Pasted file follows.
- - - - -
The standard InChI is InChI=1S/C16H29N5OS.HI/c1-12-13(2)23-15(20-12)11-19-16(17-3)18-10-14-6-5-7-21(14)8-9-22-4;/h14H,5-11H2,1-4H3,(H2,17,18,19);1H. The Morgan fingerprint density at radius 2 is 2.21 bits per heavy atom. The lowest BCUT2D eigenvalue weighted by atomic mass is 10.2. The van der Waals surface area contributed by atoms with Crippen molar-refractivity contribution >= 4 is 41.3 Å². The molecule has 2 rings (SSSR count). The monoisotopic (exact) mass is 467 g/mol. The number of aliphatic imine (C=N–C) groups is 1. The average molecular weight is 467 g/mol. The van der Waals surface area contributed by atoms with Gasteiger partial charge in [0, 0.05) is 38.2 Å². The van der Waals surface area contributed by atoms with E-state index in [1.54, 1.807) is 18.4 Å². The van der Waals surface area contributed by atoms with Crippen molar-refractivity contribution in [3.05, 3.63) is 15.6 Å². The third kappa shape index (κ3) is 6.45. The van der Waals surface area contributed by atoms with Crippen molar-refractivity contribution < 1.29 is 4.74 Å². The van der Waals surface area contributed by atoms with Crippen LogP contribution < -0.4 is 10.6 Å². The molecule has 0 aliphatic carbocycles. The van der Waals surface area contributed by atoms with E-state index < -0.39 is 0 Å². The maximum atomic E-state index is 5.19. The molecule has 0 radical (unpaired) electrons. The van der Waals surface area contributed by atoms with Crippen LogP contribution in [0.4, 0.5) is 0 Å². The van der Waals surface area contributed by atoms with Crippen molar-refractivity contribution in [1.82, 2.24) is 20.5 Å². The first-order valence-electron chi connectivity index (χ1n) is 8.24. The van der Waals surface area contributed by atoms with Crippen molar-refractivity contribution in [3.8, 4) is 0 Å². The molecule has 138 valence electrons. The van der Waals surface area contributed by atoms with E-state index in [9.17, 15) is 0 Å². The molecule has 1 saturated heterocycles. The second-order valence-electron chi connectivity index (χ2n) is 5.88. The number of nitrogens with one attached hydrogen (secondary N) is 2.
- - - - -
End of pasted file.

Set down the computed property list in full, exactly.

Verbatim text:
The standard InChI is InChI=1S/C16H29N5OS.HI/c1-12-13(2)23-15(20-12)11-19-16(17-3)18-10-14-6-5-7-21(14)8-9-22-4;/h14H,5-11H2,1-4H3,(H2,17,18,19);1H. The Morgan fingerprint density at radius 2 is 2.21 bits per heavy atom. The lowest BCUT2D eigenvalue weighted by atomic mass is 10.2. The van der Waals surface area contributed by atoms with Crippen molar-refractivity contribution >= 4 is 41.3 Å². The molecule has 2 rings (SSSR count). The monoisotopic (exact) mass is 467 g/mol. The number of aliphatic imine (C=N–C) groups is 1. The average molecular weight is 467 g/mol. The van der Waals surface area contributed by atoms with Gasteiger partial charge in [0, 0.05) is 38.2 Å². The van der Waals surface area contributed by atoms with E-state index in [1.54, 1.807) is 18.4 Å². The van der Waals surface area contributed by atoms with Crippen molar-refractivity contribution in [3.05, 3.63) is 15.6 Å². The third kappa shape index (κ3) is 6.45. The van der Waals surface area contributed by atoms with Crippen molar-refractivity contribution < 1.29 is 4.74 Å². The van der Waals surface area contributed by atoms with Crippen LogP contribution < -0.4 is 10.6 Å². The molecule has 0 aliphatic carbocycles. The van der Waals surface area contributed by atoms with E-state index < -0.39 is 0 Å². The maximum atomic E-state index is 5.19. The molecule has 0 radical (unpaired) electrons. The van der Waals surface area contributed by atoms with Crippen LogP contribution in [0.4, 0.5) is 0 Å². The van der Waals surface area contributed by atoms with Crippen molar-refractivity contribution in [1.82, 2.24) is 20.5 Å². The first-order valence-electron chi connectivity index (χ1n) is 8.24. The van der Waals surface area contributed by atoms with Crippen molar-refractivity contribution in [3.8, 4) is 0 Å². The molecule has 138 valence electrons. The van der Waals surface area contributed by atoms with E-state index in [9.17, 15) is 0 Å². The molecule has 1 saturated heterocycles. The second-order valence-electron chi connectivity index (χ2n) is 5.88. The number of nitrogens with one attached hydrogen (secondary N) is 2.